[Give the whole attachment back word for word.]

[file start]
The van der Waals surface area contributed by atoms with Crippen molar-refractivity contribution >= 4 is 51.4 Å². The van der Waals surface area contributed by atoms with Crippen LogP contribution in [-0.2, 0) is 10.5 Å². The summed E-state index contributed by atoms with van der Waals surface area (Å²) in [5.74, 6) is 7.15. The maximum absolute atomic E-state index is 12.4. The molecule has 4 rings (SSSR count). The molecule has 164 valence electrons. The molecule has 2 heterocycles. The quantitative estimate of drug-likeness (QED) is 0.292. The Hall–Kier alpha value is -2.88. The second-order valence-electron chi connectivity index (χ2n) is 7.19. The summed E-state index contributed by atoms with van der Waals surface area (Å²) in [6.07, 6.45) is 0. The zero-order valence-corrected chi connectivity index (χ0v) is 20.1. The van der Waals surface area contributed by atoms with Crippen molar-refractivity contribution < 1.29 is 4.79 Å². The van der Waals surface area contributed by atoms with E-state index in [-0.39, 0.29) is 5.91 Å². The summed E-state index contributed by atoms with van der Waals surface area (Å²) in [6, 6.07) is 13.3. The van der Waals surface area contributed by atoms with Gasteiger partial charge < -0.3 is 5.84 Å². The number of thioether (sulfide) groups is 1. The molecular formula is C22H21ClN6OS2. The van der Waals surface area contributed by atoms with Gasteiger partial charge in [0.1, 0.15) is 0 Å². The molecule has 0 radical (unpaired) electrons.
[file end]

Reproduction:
The van der Waals surface area contributed by atoms with Crippen molar-refractivity contribution >= 4 is 51.4 Å². The van der Waals surface area contributed by atoms with Crippen LogP contribution in [-0.2, 0) is 10.5 Å². The summed E-state index contributed by atoms with van der Waals surface area (Å²) in [5.74, 6) is 7.15. The maximum absolute atomic E-state index is 12.4. The molecule has 4 rings (SSSR count). The molecule has 164 valence electrons. The molecule has 2 heterocycles. The quantitative estimate of drug-likeness (QED) is 0.292. The Hall–Kier alpha value is -2.88. The second-order valence-electron chi connectivity index (χ2n) is 7.19. The summed E-state index contributed by atoms with van der Waals surface area (Å²) in [6.07, 6.45) is 0. The zero-order valence-corrected chi connectivity index (χ0v) is 20.1. The van der Waals surface area contributed by atoms with Crippen molar-refractivity contribution < 1.29 is 4.79 Å². The van der Waals surface area contributed by atoms with E-state index in [-0.39, 0.29) is 5.91 Å². The summed E-state index contributed by atoms with van der Waals surface area (Å²) in [6, 6.07) is 13.3. The van der Waals surface area contributed by atoms with Gasteiger partial charge < -0.3 is 5.84 Å². The number of thioether (sulfide) groups is 1. The molecular formula is C22H21ClN6OS2. The van der Waals surface area contributed by atoms with Gasteiger partial charge in [0.1, 0.15) is 0 Å². The molecule has 0 radical (unpaired) electrons.